Interview with Enterro

Enterro is one of the newer black metal bands out of Brazil that I encounter, and features members of “country-core” band Matanza, making me curious as to the quality of the music that they are able to write. Fortunately they do not disappoint, with their brand new album The Bell of Leprous. We talk to the band to find out more.


HMT: Greetings Enterro! Congratulations on the recent release of the band’s second album, The Bell of Leprous. How has response been for the album so far?

Still born! Arrived about 3 weeks from the factory but is being great, so far. The CD came the way we wanted and we are really proud of it.

The band was formed back in 2006 with 2 members (China and Donida) from the countrycore band, Matanza. What was it that led to their interest in forming a band playing black metal?

Extreme Metal is something you live all your days with, in your brain. To be part on a BM band is a unique experience to a musician who is under the Sign of the Black Mark (sic)… You simply need it!

Aside from China and Donida, how did the current lineup come about, also featuring Kafer from Darkest Hate Warfront?

We are long time friends and were not difficult to put this band together. We have different styles and not the same background so the work is to combine the influences of each other and make the sound richer.

Enterro’s mean roughly translates to “burial” in Portuguese. Is there any significance of the band’s name to the band’s music, and how did the band decide upon using Enterro as the band’s name?

ENTERRO is a colloquial form to burial. It carries a extreme negative energy so it became much appropriated.

The band’s new album, The Bell of Leprous provides listeners with a nice balance between the various extreme metal sub-genres, with influences from Norwegian black metal down to death metal present. What were some of the influences in mind when writing the music for the new album?

Each one in the band has a different playing style and we structure the writing over it. We don’t try to play BM as expected at the same time we don’t expand time with experimentations and things like that … When it flows naturally and sounds good, we do it.

On songs like Arguments for Ignorants, there are even some thrash metal styled riffing included, reminding listeners of riffs from a Slayer album. What was the songwriting process like, and how does the band decide what goes where?

We come up with a lot of ideas into the studio and we try to figure what sounds like Enterro and no one else. There a lot of Black Metal riffs that you repeat and repeat, copy and paste from any other bands but is not the way to make your own music. It’s a very slow process, indeed.

There are also numerous sound samples that are present on the album such as on B11. What is the significance of these sound samples, and how did the decision to include them come about?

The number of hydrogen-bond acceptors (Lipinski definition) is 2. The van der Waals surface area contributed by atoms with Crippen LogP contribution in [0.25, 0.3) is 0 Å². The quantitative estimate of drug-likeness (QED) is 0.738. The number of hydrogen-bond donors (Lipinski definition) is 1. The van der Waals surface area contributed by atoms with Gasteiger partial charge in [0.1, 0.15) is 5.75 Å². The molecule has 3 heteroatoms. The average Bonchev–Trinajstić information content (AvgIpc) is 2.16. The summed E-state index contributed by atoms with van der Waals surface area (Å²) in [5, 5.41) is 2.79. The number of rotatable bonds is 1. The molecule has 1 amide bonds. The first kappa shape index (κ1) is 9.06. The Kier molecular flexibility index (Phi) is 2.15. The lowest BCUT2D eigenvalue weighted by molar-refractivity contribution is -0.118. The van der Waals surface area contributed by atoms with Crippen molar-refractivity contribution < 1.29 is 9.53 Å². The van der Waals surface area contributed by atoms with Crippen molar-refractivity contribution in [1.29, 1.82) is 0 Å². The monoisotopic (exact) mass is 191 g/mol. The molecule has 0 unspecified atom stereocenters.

This “sound samples” are used to illustrate the idea that stupidity and nonsense of war is something really close to us all. The great humanity’s mistakes should not be forgotten as incredibly fast as it goes and that’s why I think we are already doomed.

China and Donida, being in Matanza as well, how is playing and writing the music for The Bell of Leprous a different experience from writing songs for Matanza?

It’s very different but we expand a lot of energy to play what we call “country” in Matanza. It’s fast and hard to play, a very distant stuff from Randy Travis calm down style.

The Bell of Leprous also features a pretty raw production quality, but sees each instrument sounding out clearly despite the chaos present in the music. What was the recording process like, and who did the band approach with regards to the mixing and mastering of the album?

The album was recorded and mixed by the band drummer Perazzo, at the studio he works already… The recording process was very quick because we finished all arrangements and rehearsed a lot before.

The album title, The Bell of Leprous, is a reference to the bell that leper would carry to warn others of his approach. What is the significance behind the album title?

The leper in 13th century was someone that represents the ugliness of a penitent soul and who people used to fear and hate, at the same time. We feel as hatred as that leper, without hope, with no place to go, not allowed, not wanted…

Also, how did the band come to settle on the lyrical theme and concept behind the album? Where does the band draw up the hatred for mankind?

The point is: What is the worst problem of the world? The society demands, the church dogmas, alienation, war? We think that there’s only one and it’s mankind. Everything will be wrong because men is unable to live in peace. People could become into rocks…

The Bell of Leprous would be the band’s first release under Hollehammer. How did this collaboration come about?

We forced him to it! hahaha …Marcelo is a old friend, he did the (great!) artwork to both ENTERRO albuns, so he was the right guy to help us.

Nihil and Donida mentioned in another interview that black metal is not only simply music, but a state of mind as well. What exactly does this state of mind refer to, and what are some of the band members’ spiritual beliefs (if any)?

Every kind of extreme music expresses extreme feelings but I think that there’s no other “sub-genre” able to distilling negativity like BM. We don’t believe in anything, no god, no satan, no fucking shit… We trust in Nothingness…

We have come to the end of the interview, thank you for taking the time off to answer our questions!

Thank you for this opportunity. This is our first Asian interview! Hail Singapura!!!

Related articles:
Album Review: Enterro – The Bell of Leprous

Enterro on the internet:
MySpace
Höllehammer

©2012 Heavy Metal Tribune | Hong Rui

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